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How did the experiences of African Americans during World War II lay the foundation for the modern civil rights movement?

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African-Americans had acquitted themselves admirably during World War II, both on the battlefield and on the home front. In the war's aftermath, in an atmosphere of great hope and optimism, it seemed that the time was now right for the issue of civil rights to be dealt with once and for all. After all, the Americans and her Allies had just defeated Nazi Germany, with its fanatical commitment to a warped, racist ideology. It seemed only appropriate, then, that the United States should take this opportunity to move on from its own legacy of racist oppression and at long last fulfill the emancipatory promise of Reconstruction.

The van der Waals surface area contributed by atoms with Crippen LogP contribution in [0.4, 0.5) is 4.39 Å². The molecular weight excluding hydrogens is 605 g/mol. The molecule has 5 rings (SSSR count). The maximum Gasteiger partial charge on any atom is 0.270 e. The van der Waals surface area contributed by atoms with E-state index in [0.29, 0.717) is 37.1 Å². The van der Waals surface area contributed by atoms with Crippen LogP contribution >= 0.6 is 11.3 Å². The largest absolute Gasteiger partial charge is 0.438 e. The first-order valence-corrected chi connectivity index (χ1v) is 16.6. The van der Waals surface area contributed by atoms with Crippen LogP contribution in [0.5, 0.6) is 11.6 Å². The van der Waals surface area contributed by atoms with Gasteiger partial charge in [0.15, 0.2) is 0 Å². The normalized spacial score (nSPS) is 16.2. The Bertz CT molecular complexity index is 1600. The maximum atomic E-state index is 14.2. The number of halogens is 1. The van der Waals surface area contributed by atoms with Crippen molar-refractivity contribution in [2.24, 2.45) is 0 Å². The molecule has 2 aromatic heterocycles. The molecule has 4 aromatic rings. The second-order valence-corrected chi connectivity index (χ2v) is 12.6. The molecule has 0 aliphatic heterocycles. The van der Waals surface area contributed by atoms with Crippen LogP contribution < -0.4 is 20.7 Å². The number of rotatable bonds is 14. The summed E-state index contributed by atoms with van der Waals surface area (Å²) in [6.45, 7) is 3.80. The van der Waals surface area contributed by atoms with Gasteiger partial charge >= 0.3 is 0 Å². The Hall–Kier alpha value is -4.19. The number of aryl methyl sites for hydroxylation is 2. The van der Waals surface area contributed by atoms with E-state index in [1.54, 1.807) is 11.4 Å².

The war had been a testing ground for African-Americans, a chance to prove that they were the equal of anyone; that they were citizens endowed with the same inalienable rights as the majority white population. Having passed the test with flying colors, it seemed only right and proper that African-Americans should at long last be treated with the dignity and respect of...

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